A U.S. maker of network management systems said Wednesday it had received an order from Shanghai Telecom Co. for a system that can detect and block telephone calls placed over the Internet.
Shanghai Telecom, which has 6.2 million landlines, plans to use Narus Inc.'s system to improve its ability to block "unauthorized" Internet calls that connect to its phone system, bypassing its toll structure.
Use of Internet calling, also known as Voice over Internet Protocol, or VoIP, is growing quickly across the world, threatening the business models of some telephone companies.
In the United States, the Federal Communications Commission fined a small telephone company that prevented its Internet subscribers from accessing competing VoIP service, but some countries with state-owned telecommunications companies are taking a different tack.
In China, the government has sided with carriers and allowed them to block VoIP services that compete with the carrier's own products. A recent report in the Financial Times quoted an executive with a Hong Kong company as saying that the government would not issue new licenses for computer-to-phone calling services until 2008.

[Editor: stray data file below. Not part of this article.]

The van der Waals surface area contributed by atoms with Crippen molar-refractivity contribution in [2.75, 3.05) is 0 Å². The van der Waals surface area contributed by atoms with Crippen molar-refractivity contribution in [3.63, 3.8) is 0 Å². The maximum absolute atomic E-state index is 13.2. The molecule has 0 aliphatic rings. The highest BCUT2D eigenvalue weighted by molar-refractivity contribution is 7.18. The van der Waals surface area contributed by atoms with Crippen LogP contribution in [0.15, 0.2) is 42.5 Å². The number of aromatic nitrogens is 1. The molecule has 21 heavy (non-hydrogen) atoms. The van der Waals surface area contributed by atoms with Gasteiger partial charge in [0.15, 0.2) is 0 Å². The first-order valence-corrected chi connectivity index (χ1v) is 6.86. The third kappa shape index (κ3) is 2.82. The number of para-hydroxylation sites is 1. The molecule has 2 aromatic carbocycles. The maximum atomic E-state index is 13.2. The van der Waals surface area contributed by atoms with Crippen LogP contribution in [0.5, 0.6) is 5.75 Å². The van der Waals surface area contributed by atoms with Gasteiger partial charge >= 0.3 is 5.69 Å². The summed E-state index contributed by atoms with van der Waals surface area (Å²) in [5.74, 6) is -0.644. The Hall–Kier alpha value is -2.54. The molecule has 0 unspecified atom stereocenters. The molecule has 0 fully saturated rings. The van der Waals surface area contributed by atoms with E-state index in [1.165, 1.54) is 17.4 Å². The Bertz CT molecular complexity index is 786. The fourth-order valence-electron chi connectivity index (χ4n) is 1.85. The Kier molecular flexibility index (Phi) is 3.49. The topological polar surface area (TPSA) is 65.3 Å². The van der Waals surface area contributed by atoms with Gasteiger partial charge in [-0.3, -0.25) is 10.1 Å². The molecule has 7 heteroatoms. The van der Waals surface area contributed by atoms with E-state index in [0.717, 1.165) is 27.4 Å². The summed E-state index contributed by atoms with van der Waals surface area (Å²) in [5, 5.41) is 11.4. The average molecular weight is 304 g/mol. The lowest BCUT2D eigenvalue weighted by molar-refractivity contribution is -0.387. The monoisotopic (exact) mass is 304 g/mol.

The Chinese government and major phone companies have refused to confirm that account.
Steve Bannerman, a spokesman for Mountain View, Calif.-based Narus, said carriers in several countries, including Egypt, are using its software to block gateways that connect VoIP calls to the phone network.
VoIP-blocking software from another U.S. company, Verso Technologies Inc., is being tried out by an unidentified Chinese carrier.
Narus' and Verso's software can be configured to block the use of Skype, eBay Inc.'s popular VoIP application. However, Shanghai Telecom has not bought the module from Narus that blocks Skype calls, Bannerman said. The Chinese version of Skype does not connect to the phone network, unlike the international version.